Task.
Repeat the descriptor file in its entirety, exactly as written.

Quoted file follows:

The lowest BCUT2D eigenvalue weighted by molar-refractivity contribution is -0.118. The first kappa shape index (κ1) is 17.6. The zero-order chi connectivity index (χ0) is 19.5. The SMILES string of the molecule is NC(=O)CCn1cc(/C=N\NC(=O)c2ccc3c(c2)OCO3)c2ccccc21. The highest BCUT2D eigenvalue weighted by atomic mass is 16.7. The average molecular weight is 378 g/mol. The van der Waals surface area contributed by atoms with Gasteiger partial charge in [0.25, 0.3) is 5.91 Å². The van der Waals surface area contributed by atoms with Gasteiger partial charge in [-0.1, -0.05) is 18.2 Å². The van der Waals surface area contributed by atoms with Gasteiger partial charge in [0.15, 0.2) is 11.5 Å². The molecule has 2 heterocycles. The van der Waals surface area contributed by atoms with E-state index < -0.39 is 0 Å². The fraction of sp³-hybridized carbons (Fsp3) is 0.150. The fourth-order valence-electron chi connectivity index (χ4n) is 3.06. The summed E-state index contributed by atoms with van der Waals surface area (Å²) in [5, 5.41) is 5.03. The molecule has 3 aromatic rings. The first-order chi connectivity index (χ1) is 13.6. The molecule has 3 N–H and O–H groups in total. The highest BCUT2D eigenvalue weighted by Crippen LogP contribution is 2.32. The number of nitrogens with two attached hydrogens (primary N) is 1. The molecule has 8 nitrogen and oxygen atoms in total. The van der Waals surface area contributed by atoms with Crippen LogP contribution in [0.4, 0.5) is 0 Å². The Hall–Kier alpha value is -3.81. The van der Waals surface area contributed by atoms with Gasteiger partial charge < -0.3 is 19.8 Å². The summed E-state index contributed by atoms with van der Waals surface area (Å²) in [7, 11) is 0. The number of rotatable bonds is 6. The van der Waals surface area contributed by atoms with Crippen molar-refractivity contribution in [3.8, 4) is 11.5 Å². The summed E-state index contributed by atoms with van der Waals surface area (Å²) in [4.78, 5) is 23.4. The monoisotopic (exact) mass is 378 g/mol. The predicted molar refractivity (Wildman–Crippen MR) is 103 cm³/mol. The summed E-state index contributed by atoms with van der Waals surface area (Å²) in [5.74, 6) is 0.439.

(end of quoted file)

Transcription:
The lowest BCUT2D eigenvalue weighted by molar-refractivity contribution is -0.118. The first kappa shape index (κ1) is 17.6. The zero-order chi connectivity index (χ0) is 19.5. The SMILES string of the molecule is NC(=O)CCn1cc(/C=N\NC(=O)c2ccc3c(c2)OCO3)c2ccccc21. The highest BCUT2D eigenvalue weighted by atomic mass is 16.7. The average molecular weight is 378 g/mol. The van der Waals surface area contributed by atoms with Gasteiger partial charge in [0.25, 0.3) is 5.91 Å². The van der Waals surface area contributed by atoms with Gasteiger partial charge in [-0.1, -0.05) is 18.2 Å². The van der Waals surface area contributed by atoms with Gasteiger partial charge in [0.15, 0.2) is 11.5 Å². The molecule has 2 heterocycles. The van der Waals surface area contributed by atoms with E-state index < -0.39 is 0 Å². The fraction of sp³-hybridized carbons (Fsp3) is 0.150. The fourth-order valence-electron chi connectivity index (χ4n) is 3.06. The summed E-state index contributed by atoms with van der Waals surface area (Å²) in [5, 5.41) is 5.03. The molecule has 3 aromatic rings. The first-order chi connectivity index (χ1) is 13.6. The molecule has 3 N–H and O–H groups in total. The highest BCUT2D eigenvalue weighted by Crippen LogP contribution is 2.32. The number of nitrogens with two attached hydrogens (primary N) is 1. The molecule has 8 nitrogen and oxygen atoms in total. The van der Waals surface area contributed by atoms with Crippen LogP contribution in [0.4, 0.5) is 0 Å². The Hall–Kier alpha value is -3.81. The van der Waals surface area contributed by atoms with Gasteiger partial charge < -0.3 is 19.8 Å². The summed E-state index contributed by atoms with van der Waals surface area (Å²) in [7, 11) is 0. The number of rotatable bonds is 6. The van der Waals surface area contributed by atoms with Crippen molar-refractivity contribution in [3.8, 4) is 11.5 Å². The summed E-state index contributed by atoms with van der Waals surface area (Å²) in [4.78, 5) is 23.4. The monoisotopic (exact) mass is 378 g/mol. The predicted molar refractivity (Wildman–Crippen MR) is 103 cm³/mol. The summed E-state index contributed by atoms with van der Waals surface area (Å²) in [5.74, 6) is 0.439.